It is hard to see how Marxism and Trotskyism, which are based on coherent philosophical, economic, and political ideas, could fail to meet these criteria. In the Nicholson appeal, Mr Justice Burton asked Nicholson’s barrister (Dinah Rose) to articulate the concept of philosophical belief. Rose said: "The philosophical belief [of Nicholson] is that mankind is heading towards catastrophic climate change and therefore we are all under a moral duty to lead our lives in a manner which mitigates or avoids this catastrophe for the benefit of future generations, and to persuade others to do the same". Interestingly, Dinah Rose went on to say that if someone "had a similar belief that mankind is heading towards economic catastrophe, with the consequential asserted moral duty, then that too… would be capable of amounting to a philosophical belief for the purposes of the Regulations". (EAT Judgment, 7 October 2009: Grainger PLC v Mr T Nicholson)
Weiniger, however, seizes on Burton’s last criterion, that the belief concerned must be "worthy of respect in a democratic society and not incompatible with human dignity". This, says Burton, would exclude "a belief based on a political philosophy which could be characterised as objectionable: a racist or homophobic political philosophy for example". In reality, such ‘beliefs’ are expressions of prejudice and bigotry. Yet in order to deny the Four protection against discrimination and harassment, Weiniger relegates Marxism and Trotskyism to the level of racism and homophobia! This is ironic when the Four, together with other Socialist Party members, have a long record of combating racism and homophobia, and defending democratic rights within Unison. This is in accordance with the record of Trotskyists in fighting for democratic rights both within capitalist states and in the former Stalinist states of the Soviet Union, Eastern Europe and elsewhere.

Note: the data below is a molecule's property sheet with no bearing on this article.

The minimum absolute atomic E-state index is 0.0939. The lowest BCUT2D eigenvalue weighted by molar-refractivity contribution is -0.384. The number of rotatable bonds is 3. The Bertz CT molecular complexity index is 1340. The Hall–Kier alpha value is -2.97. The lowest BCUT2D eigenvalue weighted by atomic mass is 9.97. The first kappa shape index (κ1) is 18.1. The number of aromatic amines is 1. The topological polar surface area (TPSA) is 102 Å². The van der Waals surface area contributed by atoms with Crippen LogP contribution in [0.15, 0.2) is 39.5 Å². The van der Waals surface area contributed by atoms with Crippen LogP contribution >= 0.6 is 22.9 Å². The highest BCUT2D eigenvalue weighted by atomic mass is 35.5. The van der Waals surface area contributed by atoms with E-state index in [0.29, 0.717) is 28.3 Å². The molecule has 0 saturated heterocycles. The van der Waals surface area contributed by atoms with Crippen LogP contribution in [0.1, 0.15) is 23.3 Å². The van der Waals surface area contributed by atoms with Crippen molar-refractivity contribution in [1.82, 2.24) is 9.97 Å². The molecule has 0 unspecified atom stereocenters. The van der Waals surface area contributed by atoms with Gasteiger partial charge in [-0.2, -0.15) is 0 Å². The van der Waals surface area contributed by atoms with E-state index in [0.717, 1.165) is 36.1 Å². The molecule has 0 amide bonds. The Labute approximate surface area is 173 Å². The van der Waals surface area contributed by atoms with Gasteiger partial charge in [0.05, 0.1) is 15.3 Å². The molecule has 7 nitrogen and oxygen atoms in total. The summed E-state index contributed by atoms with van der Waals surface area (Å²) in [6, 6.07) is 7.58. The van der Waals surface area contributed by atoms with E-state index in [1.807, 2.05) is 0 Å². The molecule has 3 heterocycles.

Freedom of speech
THE LEAFLET PRODUCED by the Four was a simple, inoffensive text calling for discussion of resolutions excluded from conference agenda by the Standing Orders Committee – illustrated by a cartoon that satirically depicted the SOC as the three wise monkeys, refusing to acknowledge the demands of rank-and-file delegates. Unison leaders claimed this was offensive and racist. This accusation was later modified to "unintentionally racist". In his evidence, Glenn Kelly commented: "The use of cartoons in political material, and political satire, is common and accepted practice within the union".